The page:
Renovation of Wisconsin’s Wild Rose State Fish Hatchery

Wild Rose State Fish Hatchery is critical to Wisconsin’s $2.3 billion sport fishery. It produces for stocking statewide 27% of trout and salmon, 64% of northern pike and most of the lake sturgeon and spotted musky. This hatchery is particularly important to provide great Lake Michigan fishing because more than 94 percent of fish raised at Wild Rose are stocked there.

Wild Rose has been a workhorse for Wisconsin’s fish propagation system since the state bought it in 1908. But the century-old hatchery’s ability to continue meeting that stocking demand was threatened by aging facilities and water supply problems. Fish production was decreasing and the hatchery violated environmental laws written since the facility was built. Plans were developed to renovate the hatchery in phases. What was needed was a facility to meet the needs of the 21st Century – needs that recognize the genetic diversity of fish populations and needs that must cope with emerging disease issues like viral hemorrhagic septicemia (VHS). Essentially two new facilities would be built – a cold water hatchery for trout and salmon and a cool water hatchery for northern pike, spotted musky, walleye and lake sturgeon.

Phase 1 of the renovation to build the cold water hatchery was begun in the summer of 2006 at a construction price tag of $15.9 million. This phase was funded by Sport Fish Restoration funds, money from environmental restoration agreements reached with paper companies on the Fox River and anglers’ license dollars. Included in this part of the renovation was the construction of a cold water nursery building for egg incubation and early rearing, a broodstock building, four covered production raceway buildings, new water supply, distribution and water reuse systems that bring the water supply into compliance, a new consolidated, state-of-the-art fish rearing wastewater treatment system to meet or exceed current discharge standards and a visitors center. The first fish were moved into the raceways in the spring of 2008.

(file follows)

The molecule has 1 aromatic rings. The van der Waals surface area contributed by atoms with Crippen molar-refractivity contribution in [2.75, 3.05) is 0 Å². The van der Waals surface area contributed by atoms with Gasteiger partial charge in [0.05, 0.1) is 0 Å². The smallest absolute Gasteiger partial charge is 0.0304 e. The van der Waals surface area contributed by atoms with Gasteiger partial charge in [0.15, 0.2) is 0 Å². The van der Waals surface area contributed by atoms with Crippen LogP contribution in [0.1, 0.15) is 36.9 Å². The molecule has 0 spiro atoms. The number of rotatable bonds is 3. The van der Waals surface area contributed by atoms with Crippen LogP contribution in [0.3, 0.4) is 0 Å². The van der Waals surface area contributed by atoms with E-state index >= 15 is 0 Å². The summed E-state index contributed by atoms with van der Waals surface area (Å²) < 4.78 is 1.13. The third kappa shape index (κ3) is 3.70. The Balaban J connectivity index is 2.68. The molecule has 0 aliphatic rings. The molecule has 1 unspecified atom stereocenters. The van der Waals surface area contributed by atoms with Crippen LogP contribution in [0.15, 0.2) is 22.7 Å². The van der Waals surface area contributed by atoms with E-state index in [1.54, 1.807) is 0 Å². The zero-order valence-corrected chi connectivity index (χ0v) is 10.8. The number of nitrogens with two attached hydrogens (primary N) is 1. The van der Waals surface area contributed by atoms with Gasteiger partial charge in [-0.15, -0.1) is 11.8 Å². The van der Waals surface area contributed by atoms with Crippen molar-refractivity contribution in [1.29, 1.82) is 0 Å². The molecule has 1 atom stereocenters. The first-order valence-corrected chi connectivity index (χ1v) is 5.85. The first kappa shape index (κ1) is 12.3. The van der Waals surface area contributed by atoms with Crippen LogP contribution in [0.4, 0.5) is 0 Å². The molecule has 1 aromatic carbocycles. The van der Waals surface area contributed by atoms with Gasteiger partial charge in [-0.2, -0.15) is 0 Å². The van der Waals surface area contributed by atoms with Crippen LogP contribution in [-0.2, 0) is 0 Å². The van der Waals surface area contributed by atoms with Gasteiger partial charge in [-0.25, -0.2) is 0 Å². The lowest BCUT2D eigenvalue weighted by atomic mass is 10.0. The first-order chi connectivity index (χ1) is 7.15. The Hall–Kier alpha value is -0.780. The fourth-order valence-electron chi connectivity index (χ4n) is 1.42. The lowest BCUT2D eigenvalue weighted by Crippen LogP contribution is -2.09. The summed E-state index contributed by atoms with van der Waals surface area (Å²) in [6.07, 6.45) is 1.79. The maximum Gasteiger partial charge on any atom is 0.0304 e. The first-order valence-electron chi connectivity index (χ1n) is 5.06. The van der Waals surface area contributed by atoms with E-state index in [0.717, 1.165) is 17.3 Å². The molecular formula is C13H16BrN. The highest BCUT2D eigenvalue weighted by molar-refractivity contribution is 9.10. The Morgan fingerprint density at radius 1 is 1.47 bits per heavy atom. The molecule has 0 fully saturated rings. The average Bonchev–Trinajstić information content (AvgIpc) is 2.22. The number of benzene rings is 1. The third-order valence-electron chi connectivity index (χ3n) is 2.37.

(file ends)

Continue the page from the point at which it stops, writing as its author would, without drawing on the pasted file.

Construction of Phase 2, the cool water portion of the hatchery, began in June, 2008 at a construction cost of $17.7 million and should be completed by August 2009, allowing for cool water fish production the spring of 2010. Sport Fish Restoration funds and anglers’ license dollars will pay for this part of the renovation. The major goals for phase 2 are the construction of a cool water nursery building for egg incubation, hatching and early rearing and the ability to rear fish under intensive, recirculation conditions, the construction of 14 modern rearing ponds and construction of a water supply and distribution system that includes a high capacity well. A water reuse system will take water from the cold water side of the hatchery that has been filtered and disinfected with ultra violet light for use in the new cool water facility. A new wastewater system will clean water leaving the hatchery to the highest level possible before releasing the water to the Pine River, a Class 1 trout stream.

The third and final phase of this project should be completed by the end of 2011. This will include the restoration of the wetlands, springs and headwaters of a stream that were on the site before the old hatchery was built more than a century ago. A backup groundwater well will also be constructed to supply both the cool and cold water sides of the hatchery.

When this renovation project is completed, Wild Rose will be a state-of-the-art hatchery facility with greater efficiency and flexibility, and increased environmental protection. The hatchery will produce healthier fish, and will be able to increase production of trout and salmon by about 15 percent and will be able to nearly double its production of northern pike, spotted musky, lake sturgeon and walleye.